If you haven’t pulled your act together for Valentine’s Day yet,
let the pros do it for you. Whether it is through words, art or
dance, Fort Collins has an outlet for your lovin’ feeling.
Start by knocking your partner’s socks off by suggesting that
you break out the dancing shoes. Take him or her to shake it at the
Lincoln Center. It’s your chance to swoon to your favorite love
songs and spend an evening with your sweetheart dancing cheek to
cheek to the music of big band.
“Love and All That Jazz Dance” begins at 7:30 p.m. Saturday at
the Lincoln Center. Table seating and a cash bar will be available.
Tickets are $12 in advance or $15 at the door.
If dancing isn’t your thang then take your love to Bas Bleu
Theatre so you both can laugh at others’ hilarious attempts at
pursuing romance. The play “Love Letters” is showing Saturday and
follows letters exchanged over a lifetime between two people who
grew up together and then went their separate ways. This play
proves that what is implied can be just as revealing and meaningful
as what is actually written down. The show starts at 7:30 p.m.,
choice seats are $79 for adults and $59 for seniors and
When the hype of the romantic holiday finally wears down, green
leprechauns and jazz music will replace red roses.
Faculty saxophonist Peter Sommer and jazz-great Art Lande
explore contemporary sounds for saxophone and piano as part of the
Chamber Music at CSU Faculty Recital Series.
“Jazz Originals” features original music that intersects the
spheres of the classical, jazz and creative improvisation.
Peter Sommer is a saxophonist, teacher and recording artist who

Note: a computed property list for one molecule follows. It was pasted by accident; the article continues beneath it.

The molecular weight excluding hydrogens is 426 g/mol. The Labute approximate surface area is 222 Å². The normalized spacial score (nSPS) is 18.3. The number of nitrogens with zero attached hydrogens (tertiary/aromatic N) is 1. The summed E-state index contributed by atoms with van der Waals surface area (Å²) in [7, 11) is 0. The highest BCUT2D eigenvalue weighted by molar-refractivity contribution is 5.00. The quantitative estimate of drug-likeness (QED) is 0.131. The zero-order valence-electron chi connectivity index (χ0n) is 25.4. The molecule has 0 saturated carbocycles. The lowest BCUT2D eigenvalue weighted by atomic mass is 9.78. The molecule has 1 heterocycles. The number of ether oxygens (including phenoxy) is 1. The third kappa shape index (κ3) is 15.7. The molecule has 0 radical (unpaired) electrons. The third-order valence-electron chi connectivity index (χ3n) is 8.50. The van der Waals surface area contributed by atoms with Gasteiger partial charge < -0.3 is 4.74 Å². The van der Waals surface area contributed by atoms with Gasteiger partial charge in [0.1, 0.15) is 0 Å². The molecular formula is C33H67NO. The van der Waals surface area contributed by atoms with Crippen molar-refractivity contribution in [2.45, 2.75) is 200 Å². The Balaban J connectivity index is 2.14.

has performed with the Colorado Symphony Orchestra and appeared at
many jazz festivals throughout the state. Sommer is an instructor
for the Colorado Conservatory of Jazz Arts.
The two artists will provide an exciting night of music on
Monday at 7:30 p.m. in the Music Building Recital Hall, room 203.
Tickets are available for less than $10.
In the art scene, several shows at the Lincoln Center galleries
span from digitally altered images to works made with yarn and deal
with a range of topics from the Seven Deadly Sins to children. Get
over there to see it all before Feb. 26.
The first exhibit, “Altered Images,” features the works that
have been digitally altered through the use of computers.
Les Barta, who is one artist featured in this exhibit, focuses
on photocollage. His work looks at the abstractness of realities
and the choice we all have in choosing or deciding our reality.
A second art show at the Lincoln Center is called “Defining
Dimensions” and features the eclectic work of four artists who all
work in sculptural format.
The media in this exhibit are as varied as the subject matter,
ranging from metal, porcelain, natural materials and various other
multimedia, and deal with family, landscapes, the Seven Deadly Sins
and natural objects found in our surroundings.
Finally, the Walkway Gallery of the Lincoln Center presents the
work of Wade Eldean and Becki Smith.
Eldean’s work is composed of yarn portraits and oil paintings
with subject matter that reflects people and their relationship to
others and also their culture, whereas Becki Smith’s works are
boxes that display bits and pieces of collected objects, each with
A final art exhibit showing at Gallery 233 proves that some
things in life are black and white. “Entrances” by Jim Heaton
features black-and-white photos of people and places from around
the world. The collection can be seen through Feb. 27. For ticket
information call 970-484-7500.
Bas Bleu Theatre
Music Building Recital Hall